On an early morning in Berlin, I caught the Flix bus to Dresden. The Flix is your cheap fix if you want to travel within Europe on a low budget, with the comforts of air conditioning, wifi and a toilet on board. People take it for long distance travel too. Sophia, a 20-year-old British-French girl and co-traveller was going to take the Flix to Paris from Berlin. A journey that took her some 20-odd hours.

I was exasperated when the Flix bus arrived so very late at the bus station in Berlin and a bit incredulous because I was in Germany after all. Where trains and buses always run on the dot. On the other hand, Sophia got lucky because just as the bus was about to leave she arrived, all flustered.

At Dresden Hauptbahnof (train station), Sophia asked me about the bus that was going to take us back to Berlin. Here was someone who was more nervous than me about missing the bus back. On that note of empathy, we teamed up and headed into Dresden.

With just a few hours at hand, we came upon a city that is mired in history. That is so beautiful that ‘aahs’ and ‘oohs’ become standard exclamations at every bend of every alley. Using the elements of grandeur and drama, two styles of architecture stand out at once in Dresden. The late 16th century Baroque school, characterised by a design that emphasises the wealth and power of the church, and the 18th century Late-Baroque or Rococo style that was an about-turn from the Baroque school and insisted instead upon playful, elegant elements in design.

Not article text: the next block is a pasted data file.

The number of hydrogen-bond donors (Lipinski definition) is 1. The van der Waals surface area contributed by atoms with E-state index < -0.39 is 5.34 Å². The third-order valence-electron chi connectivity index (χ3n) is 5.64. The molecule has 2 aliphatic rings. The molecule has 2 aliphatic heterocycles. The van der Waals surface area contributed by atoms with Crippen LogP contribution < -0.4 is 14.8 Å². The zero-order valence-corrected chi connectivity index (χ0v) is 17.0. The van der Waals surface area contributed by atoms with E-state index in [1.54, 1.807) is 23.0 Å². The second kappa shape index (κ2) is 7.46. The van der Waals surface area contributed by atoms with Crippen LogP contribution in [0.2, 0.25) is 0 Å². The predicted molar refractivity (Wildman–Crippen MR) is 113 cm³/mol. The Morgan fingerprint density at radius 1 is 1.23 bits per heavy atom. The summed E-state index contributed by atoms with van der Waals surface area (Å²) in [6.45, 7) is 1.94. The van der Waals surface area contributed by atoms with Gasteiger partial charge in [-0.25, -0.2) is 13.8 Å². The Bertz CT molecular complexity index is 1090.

From a Slavonic fishing village that came up late in the 12th century as a merchants’ settlement along the Elbe, it became home to the Saxon dukes, electoral princes and kings since the 15th century. Dresden became synonymous with art, culture, education, politics, architecture, and beauty to the extent that it was referred to as ‘Elbflorenz’ or Florence of the Elbe.

Old Dresden

Then came WWII. British and American forces had carpet bombed Dresden by 1945. Ninety per cent of its centre was reduced to rubble, not to mention the major loss of lives. I had seen another city like this – Warszawa (Warsaw). It was an insight into how both sides were affected in the aftermath of the war. Yet there is a marked difference between Warsaw and Dresden. The architecture in Warsaw is markedly new though it was built to recreate the centre as it once must have been. Dresden however had the perfect comeback with the ancient look intact in its rebuilt monuments – the various churches, opera house and palaces looked right out of the times when the Kings of Saxony would have lived in Dresden.

We had earlier passed by the section of the city that is a reminder of its former German Democratic Republic past, in the bus. Massive Brutalist blocks of apartments made me wonder Why such buildings were allowed to materialise in the Soviet bloc. The most significant GDR building in Dresden is the Kulturpalast, a jarring piece of urban architecture, apart from which an Eastern Bloc mural of a female worker reminds you of Dresden’s brush with socialism. Maybe someday they shall disappear. Maybe aesthetic structures shall come up in lieu of those cold blocks of monstrosity.

The Zwinger
At the Zwinger
The Fuerstenzug. A large mural of Meissen tiles. Depicted on it is a procession of the rulers of Saxony.